The Hank Williams biopic I Saw The Light, starring Tom Hiddlestone, addressed the period between 1944 (when Williams was 21 and newly married) to his death from alcohol and drug abuse on New Year’s Day, 1953. That period encompassed all of the ups and downs of Hank’s public life, but the date we focus on here is definitely one of his career landmarks. On May 7, 1949, he scored the first of what would be 11 No. 1s on the Billboard country chart, with “Lovesick Blues.”
Williams had four previous chart entries to his name starting in 1947, when he and longtime producer Fred Rose decided he should cover a Cliff Friend/Irving Mills composition that first appeared in the 1922 musical Oh, Ernest. “Lovesick Blues” was originally performed by Anna Chandler, recorded twice in the 1920s by minstrel show performer Emmett Miller and then by country singer Rex Griffin. A pop version of the tune would become a UK No.1 single for Frank Ifield in 1962.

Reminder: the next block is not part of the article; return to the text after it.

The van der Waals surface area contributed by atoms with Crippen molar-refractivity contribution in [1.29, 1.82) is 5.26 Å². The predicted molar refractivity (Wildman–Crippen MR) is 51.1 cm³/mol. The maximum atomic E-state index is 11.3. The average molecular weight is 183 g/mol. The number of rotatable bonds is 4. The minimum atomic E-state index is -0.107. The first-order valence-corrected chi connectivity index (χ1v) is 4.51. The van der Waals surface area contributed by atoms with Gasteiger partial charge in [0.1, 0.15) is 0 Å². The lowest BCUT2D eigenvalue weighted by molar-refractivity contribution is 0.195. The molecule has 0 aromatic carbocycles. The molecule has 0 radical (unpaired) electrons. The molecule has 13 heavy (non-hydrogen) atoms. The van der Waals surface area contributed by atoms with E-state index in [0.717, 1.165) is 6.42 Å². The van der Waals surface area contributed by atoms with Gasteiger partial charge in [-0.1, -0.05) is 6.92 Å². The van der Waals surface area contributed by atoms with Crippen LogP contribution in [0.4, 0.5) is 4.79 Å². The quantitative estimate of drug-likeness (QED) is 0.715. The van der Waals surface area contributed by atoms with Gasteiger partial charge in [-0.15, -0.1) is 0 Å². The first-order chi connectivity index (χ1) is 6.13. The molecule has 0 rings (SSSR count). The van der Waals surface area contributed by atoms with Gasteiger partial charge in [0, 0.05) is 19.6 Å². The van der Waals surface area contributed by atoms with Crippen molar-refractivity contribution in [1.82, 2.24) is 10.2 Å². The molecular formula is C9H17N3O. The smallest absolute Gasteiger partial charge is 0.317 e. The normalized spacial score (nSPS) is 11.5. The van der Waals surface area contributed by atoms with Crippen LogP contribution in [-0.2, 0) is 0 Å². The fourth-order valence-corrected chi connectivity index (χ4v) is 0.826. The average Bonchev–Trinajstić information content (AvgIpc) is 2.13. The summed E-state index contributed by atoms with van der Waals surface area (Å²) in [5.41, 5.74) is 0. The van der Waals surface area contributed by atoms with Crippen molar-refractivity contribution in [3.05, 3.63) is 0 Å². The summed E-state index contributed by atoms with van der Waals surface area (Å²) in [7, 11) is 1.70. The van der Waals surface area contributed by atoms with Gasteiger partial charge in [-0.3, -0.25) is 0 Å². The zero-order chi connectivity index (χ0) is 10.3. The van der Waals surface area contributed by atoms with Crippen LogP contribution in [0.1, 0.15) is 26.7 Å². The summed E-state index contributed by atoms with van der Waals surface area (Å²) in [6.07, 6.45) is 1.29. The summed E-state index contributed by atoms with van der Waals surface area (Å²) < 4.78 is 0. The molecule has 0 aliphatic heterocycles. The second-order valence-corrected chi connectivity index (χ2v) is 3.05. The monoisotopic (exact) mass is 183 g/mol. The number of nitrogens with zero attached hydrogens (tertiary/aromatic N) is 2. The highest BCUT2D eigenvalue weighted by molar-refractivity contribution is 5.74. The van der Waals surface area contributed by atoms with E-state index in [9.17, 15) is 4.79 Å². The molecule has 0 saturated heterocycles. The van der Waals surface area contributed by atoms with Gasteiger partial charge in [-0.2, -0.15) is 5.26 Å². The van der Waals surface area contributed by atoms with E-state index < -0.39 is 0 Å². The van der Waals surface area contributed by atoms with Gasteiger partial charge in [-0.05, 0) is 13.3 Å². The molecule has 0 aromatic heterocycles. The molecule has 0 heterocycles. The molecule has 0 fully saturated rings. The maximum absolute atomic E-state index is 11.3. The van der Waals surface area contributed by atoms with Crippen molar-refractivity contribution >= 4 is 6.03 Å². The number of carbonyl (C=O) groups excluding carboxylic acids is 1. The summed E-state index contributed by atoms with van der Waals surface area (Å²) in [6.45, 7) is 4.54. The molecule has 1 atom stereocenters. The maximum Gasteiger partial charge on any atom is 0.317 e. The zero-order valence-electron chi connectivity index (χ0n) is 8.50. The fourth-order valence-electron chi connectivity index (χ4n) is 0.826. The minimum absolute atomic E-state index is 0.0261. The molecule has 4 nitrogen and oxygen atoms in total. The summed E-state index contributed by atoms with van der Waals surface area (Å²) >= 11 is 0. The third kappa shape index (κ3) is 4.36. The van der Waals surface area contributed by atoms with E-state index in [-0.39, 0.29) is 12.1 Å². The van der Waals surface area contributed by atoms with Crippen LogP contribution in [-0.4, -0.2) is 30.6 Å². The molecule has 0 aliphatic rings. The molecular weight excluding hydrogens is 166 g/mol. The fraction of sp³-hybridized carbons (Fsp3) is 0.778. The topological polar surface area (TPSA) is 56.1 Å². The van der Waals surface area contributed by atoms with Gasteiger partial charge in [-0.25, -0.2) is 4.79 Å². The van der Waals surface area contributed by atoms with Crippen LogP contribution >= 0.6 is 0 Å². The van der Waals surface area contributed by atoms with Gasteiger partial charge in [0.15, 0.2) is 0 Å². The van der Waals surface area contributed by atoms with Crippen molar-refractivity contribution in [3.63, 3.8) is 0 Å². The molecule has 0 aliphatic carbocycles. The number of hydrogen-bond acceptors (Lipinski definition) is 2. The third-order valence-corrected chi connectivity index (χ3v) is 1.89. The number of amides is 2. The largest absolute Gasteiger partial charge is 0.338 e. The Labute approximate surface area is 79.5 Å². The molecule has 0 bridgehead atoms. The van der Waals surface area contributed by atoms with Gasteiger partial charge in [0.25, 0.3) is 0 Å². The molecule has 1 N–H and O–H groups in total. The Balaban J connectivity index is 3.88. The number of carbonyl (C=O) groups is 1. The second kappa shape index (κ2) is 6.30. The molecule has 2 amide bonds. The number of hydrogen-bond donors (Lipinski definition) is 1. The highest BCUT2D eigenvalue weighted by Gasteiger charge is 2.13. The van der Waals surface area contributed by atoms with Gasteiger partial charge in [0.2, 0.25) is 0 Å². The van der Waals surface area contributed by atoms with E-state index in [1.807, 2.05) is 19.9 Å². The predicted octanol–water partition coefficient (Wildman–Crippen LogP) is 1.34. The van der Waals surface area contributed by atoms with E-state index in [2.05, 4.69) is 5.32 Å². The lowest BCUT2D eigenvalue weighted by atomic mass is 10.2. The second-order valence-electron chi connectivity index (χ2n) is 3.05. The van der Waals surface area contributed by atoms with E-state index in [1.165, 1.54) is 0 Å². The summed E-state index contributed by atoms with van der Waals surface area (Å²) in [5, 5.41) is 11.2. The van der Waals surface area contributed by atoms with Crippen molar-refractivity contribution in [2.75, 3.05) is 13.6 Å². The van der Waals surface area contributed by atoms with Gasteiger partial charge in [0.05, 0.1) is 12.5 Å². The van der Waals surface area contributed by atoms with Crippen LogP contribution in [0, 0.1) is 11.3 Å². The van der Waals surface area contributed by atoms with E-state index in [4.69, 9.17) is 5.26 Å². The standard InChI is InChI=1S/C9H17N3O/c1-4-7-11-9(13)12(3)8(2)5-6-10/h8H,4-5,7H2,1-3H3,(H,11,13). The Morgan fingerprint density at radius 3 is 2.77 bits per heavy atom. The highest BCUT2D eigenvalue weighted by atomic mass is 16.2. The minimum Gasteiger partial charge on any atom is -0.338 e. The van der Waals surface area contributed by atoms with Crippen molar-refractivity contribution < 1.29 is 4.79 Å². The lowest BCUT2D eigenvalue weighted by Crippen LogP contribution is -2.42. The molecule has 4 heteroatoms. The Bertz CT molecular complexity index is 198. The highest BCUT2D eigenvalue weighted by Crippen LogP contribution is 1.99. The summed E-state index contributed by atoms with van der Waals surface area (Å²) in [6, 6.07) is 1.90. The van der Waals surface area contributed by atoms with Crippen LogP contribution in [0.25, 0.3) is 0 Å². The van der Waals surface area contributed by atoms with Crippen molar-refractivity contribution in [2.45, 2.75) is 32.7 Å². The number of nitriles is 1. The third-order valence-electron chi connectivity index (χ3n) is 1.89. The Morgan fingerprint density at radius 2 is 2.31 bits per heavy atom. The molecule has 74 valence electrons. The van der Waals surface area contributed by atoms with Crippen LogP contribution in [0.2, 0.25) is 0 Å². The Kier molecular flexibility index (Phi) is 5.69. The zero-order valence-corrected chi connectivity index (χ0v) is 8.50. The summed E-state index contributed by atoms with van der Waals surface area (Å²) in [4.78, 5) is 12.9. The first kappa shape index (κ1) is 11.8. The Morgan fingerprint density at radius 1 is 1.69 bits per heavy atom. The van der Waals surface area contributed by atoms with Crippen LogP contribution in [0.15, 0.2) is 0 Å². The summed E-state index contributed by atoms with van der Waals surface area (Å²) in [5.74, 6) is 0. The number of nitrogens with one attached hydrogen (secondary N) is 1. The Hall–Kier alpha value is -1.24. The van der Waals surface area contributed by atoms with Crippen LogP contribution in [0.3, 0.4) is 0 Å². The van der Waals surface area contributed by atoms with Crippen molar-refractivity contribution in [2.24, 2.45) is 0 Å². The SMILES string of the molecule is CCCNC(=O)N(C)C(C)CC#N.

Sixteen weeks at No.1
Hank’s version entered the country listings on the same day in March 1949 as another of his 78rpm singles on MGM, “Mansion On The Hill.” While that became popular, especially after his demise, “Lovesick Blues” was the winner. On that May chart, it rose to No.1 to start a remarkable 16-week reign. The song’s epic 42-week stay on the survey was beaten by only one other Williams single, 1951’s “Cold, Cold Heart,” which posted 46 weeks.
Williams’ rendition of “Lovesick Blues” went on to be recognised by the National Recording Registry, to which it was added in 2004. The song reinforced its durability when a version by the so-called Walmart Kid, 11-year-old Mason Ramsey, became a viral sensation in 2018. It led to his national and international fame and a performance at the Grand Ole Opry and more.
“Lovesick Blues” is on Hank Williams’ 40 Greatest Hits, which can be bought here.